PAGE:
Particularly with a guy like Jeff Reed as unit captain.
But, alas, nothing.
Madison's the team's top gunner. Teammates call him "Bama" but they could call him "Chidi II" after the great special teams captain of the Steelers' last championship season.
But for as well as Chidi Iwuoma and Sean Morey and Clint Kriewaldt and James Harrison played that season, the Steelers finished 18th in kickoff coverage and 23rd in punt coverage. And those have been typical Steelers rankings since Troy Brown carved them up in the 2001 AFC Championship Game.
However, this year's Steelers finished first in kickoff coverage and fourth in punt coverage. That type of reversal is almost like the Detroit Lions winning Super Bowl.
"I know. I know," laughed Madison. "It's a great accomplishment, considering where we came from last year. I think now we're somewhat of an asset to the team. We knew coming into this season that we had to play well to give our team a chance to win."
Last season, the Steelers were 16th in kickoff coverage and 14th in punt coverage, and fans couldn't understand why Mike Tomlin, after his first year, didn't change special-teams coaches.
Bob Ligashesky had come in with Tomlin without much of a resume. He was known locally as Pitt's one-time teams coach, and his one year in the NFL had been equally as mediocre as his next year, the one under Tomlin.
He was loud -- the players saw that from Ligashesky in 2007. And he used a lot of toys. He also used a lot of time, but with little results.
But Ligashesky quieted down this season, locked up the shed that housed the balls-on-sticks, and apparently kicked some rear end, and – voila! -- not only held onto his job, he turned in a dynamite season.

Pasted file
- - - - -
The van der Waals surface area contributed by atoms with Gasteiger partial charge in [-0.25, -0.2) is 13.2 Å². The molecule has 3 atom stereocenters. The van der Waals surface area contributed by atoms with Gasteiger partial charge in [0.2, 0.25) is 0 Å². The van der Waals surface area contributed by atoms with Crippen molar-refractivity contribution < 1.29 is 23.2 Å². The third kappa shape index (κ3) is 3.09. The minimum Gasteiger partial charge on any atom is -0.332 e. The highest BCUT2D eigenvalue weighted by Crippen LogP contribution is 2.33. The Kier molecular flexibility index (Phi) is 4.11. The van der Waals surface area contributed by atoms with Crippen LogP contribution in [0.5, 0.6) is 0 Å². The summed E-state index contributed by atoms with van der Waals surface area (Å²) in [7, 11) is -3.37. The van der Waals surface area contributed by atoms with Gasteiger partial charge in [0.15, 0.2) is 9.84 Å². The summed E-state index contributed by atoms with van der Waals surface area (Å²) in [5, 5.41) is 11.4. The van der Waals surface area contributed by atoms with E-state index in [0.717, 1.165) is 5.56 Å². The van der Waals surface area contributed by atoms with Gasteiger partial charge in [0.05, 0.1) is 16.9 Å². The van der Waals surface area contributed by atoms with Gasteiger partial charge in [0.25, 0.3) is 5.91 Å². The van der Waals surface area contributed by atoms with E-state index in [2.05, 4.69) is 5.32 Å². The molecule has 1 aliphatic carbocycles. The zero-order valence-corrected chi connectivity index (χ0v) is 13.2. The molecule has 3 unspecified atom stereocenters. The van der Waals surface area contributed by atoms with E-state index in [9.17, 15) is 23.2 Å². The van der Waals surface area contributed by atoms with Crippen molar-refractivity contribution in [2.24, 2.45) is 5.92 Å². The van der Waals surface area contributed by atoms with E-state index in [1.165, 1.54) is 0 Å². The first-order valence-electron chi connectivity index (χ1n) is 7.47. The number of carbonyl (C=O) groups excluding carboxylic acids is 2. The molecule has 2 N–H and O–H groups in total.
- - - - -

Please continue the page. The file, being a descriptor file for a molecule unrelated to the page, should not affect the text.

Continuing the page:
So what does the No. 1 coverage ranking mean to Ligashesky?
"It means we're giving our opponents a longer field," he said with the utmost seriousness.
That's been Ligashesky's style this season. He's not looking for the media, or any special attention, he just does his job. But surely, there had to be a schematic change. What was the first thing Ligashesky did to tweak the units in the off-season?
"I didn't do anything," he said. "We're doing the same thing, only we're doing it better."
Ligashesky waved off any further attention by giving all the credit to his assistant Amos Jones. His key players backed him up on the first point.
"We didn't change anything. We knew last year we didn't play well at all," said Carey Davis. "This year we just had the mindset to go down there and tackle the guy every time."
Where was that mindset the last, oh, eight years?
"Some of the new guys helped," Davis said. "(Keyaron) Fox coming in definitely brought a big lift to the special teams. Bama has been playing lights out all year. He and Fox are really busting their butts. So is Pat."
That would be Patrick Bailey, known as "The White Flash" to teammates. He's the undrafted rookie linebacker out of Duke who made the team because of a penchant for tackling return men. Bailey not only made the team, he won the team's Rookie of the Year honors for his 12 tackles in coverage. The one that delivered the vote for him was the killshot he hung on Yamon Figurs of the Ravens in the second meeting.
"Yeah, that was my favorite," said the shy rookie, who then snuck a peak around the room as if he'd just broken some kind of anti-trashtalk code.
"But it's always going to be a challenge," he said in recovery. "I just try to play the best I can. If it happens, it happens."
The 12 tackles ranked Bailey in a tie for third on special teams with Harrison, who plays mainly on the punt team. The runaway tackles leaders this year were Madison with 25 and Fox with 21.
Against the Ravens and their 31st-ranked kickoff return team, the Steelers allowed a mere 21.1 yards per kickoff return.
The Ravens' 18th-ranked punt-return unit did pop a 46-yarder in the second game, and perhaps that's why Captain Reed's party is still on ice.
"We may have had a good regular season," said Madison. "But it's a whole new ballgame right now."